Outward bound, again

Masked up, looking out the window at my airplane at HKG

In many ways the pandemic started for me in a hospital room in Hong Kong at seven am. The painkillers from shoulder surgery had worn off, and I was unable to sleep. My then boss called, letting me know our startup was furloughing everyone as our prospective lead VC had pulled out of the round. This string of words, which matter only in a specific universe, are how I became unemployed that morning, while waiting for the nurse to bring the next round of meds. It was March 20th, 2020, and I knew recovery would be slow.

In many ways the pandemic ended for me purchasing flights late at night last Saturday. My new colleague did the purchasing, over Zoom, coordinating our trip to Dublin and then a week on-site with the team in San Francisco. The job is new, my start date is the date of boarding the flight to Dublin, and the future, much like it was in March of twenty twenty, is uncertain. I did not expect the end to be so clearly personally demarcated. The change, the shift that makes me feel so profoundly different, is that once again people are excited to pay me to fly places and learn things. That, it seems, is what I expected from the world, and having it restored has restored my sense of what is possible. This change, in some ways, has restored the horizon that was so difficult to see.

We’ve learned a lot the last few years, us humans. We’ve suffered, too. I’m not high on the list of people in difficult situations. Knowing that has made it hard to write lately, when life felt hard, as I know life here in Hong Kong is quite good, even when restrictions are the tightest. It’s no Shanghai, and the sound of ambulances has never been as omnipresent as New Yorkers once described. We suffer mentally from the closed borders and we suffer physically from the closed gyms, but many people can still work, many people can still see their family. While the bar is low, Hong Kong has cleared that low bar.

Now the question is can we clear a higher bar, that of once again being one of the world’s best cities. Can this once again be a home base for people who are paid to fly places and learn things?

I hope so. On this Tuesday, outbound to a country I’ve never been to tomorrow, everything suddenly feels possible, and the future bright.

A way to see

In the light chill of Hong Kong’s winter I again learn how to see. After yoga on a Friday I get breakfast at a diner. The restaurant’s front is open to the street, letting the weather sweep in. I wear a hat while eating, but no jacket. The warm food feels good. It’s that kind of cold.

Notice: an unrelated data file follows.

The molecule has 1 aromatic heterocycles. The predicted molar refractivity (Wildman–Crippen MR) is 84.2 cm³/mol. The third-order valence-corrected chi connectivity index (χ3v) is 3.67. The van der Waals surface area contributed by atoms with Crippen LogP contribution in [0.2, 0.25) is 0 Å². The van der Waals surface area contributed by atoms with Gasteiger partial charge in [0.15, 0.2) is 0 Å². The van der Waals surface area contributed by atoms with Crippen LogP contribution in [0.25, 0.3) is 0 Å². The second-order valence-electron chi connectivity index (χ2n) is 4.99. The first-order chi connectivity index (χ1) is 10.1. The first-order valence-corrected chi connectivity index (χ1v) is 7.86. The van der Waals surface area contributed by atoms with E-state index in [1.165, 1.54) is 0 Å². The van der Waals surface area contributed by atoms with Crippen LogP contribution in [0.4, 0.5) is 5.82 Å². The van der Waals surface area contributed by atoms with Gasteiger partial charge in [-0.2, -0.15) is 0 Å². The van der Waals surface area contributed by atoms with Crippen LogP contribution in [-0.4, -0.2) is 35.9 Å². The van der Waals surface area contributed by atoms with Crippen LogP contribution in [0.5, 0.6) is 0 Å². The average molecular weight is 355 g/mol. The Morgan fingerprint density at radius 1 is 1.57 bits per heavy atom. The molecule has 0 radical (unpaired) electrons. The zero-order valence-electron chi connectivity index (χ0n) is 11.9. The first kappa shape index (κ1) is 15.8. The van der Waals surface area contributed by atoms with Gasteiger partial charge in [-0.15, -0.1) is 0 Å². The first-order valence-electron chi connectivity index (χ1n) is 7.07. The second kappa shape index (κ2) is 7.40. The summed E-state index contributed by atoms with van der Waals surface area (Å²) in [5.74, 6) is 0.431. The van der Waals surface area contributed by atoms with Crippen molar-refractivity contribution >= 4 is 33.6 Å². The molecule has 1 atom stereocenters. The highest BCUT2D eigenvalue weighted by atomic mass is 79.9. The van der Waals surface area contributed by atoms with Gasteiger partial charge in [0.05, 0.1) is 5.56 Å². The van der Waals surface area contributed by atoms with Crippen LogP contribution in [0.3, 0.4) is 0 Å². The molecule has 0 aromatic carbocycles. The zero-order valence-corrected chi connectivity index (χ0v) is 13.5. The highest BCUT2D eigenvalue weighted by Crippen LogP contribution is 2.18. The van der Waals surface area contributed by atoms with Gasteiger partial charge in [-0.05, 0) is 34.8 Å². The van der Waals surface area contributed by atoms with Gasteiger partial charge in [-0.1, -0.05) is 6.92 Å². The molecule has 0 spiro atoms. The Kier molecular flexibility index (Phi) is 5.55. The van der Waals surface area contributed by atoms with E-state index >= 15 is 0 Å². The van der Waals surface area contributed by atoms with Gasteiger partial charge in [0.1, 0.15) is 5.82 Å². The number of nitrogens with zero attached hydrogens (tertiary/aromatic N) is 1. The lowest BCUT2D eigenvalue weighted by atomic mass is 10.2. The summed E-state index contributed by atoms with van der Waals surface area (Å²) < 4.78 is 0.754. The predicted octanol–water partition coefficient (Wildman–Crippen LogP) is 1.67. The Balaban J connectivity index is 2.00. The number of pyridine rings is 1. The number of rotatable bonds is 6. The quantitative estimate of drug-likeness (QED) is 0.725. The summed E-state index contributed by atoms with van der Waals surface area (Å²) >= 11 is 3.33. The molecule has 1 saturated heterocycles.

My legs are tired, and I am glad to sit still. These moments, freshly clean after early morning exercise, with no place particular to be, are some of the best. The world has opened up before me the last few weeks, and I feel great. I am able again to appreciate the beauty of Hong Kong, the convenience of dense urban living and the lucky life we have built. I once again take note of things, finding new joy in awnings, in second floor shops, in light on laundry drying on rooftops. I take joy in the varied styles of Hong Kongers, from super urbane to bankers, from those out for a run to the utilitarian workplace garments of off-duty kitchen crew. I appreciate the space this city offers for everyone, even when we’re scant meters apart.

On a Tuesday evening I’m asked a question that stumps me still, a week later.

What do you do in your time off?”

We are sitting on a stretch of corner outside a bar that will close too soon for my liking. I hope this bit of corner maintains it’s importance as the neighborhood hangout. These scant square feet of board and brick are the place to meet on a Friday, to chat on a Tuesday, or to sit around with the dogs on a Sunday. Tiny community centers like this are rare and valuable. Our corner is known all over the city as a neat neighborhood spot”.

What do I do in my time off?

Certainly not write, or not publish, enough, as this site will attest. Not work, though I put in a half dozen hours a week on paid projects and the same amount on hunting what’s next. Not work out, though I do most days, for an hour or so. Not see friends, though likewise I do at least a few times a week, a morning climbing, an afternoon in the park, or an evening chat. Not read, though I do that almost every waking hour, intake news or novels or blogs or newsletters or magazines. Not chores, though I do laundry and the dishes every day, clean the bathrooms once a week, clean the cat’s accouterment daily, and vacuum twice a week. Not hang out with my partner, as she’s at work nine hours plus a day.

What do I do in my time off?

Mostly try to keep my eyes open. It’s easy to nap.

Make time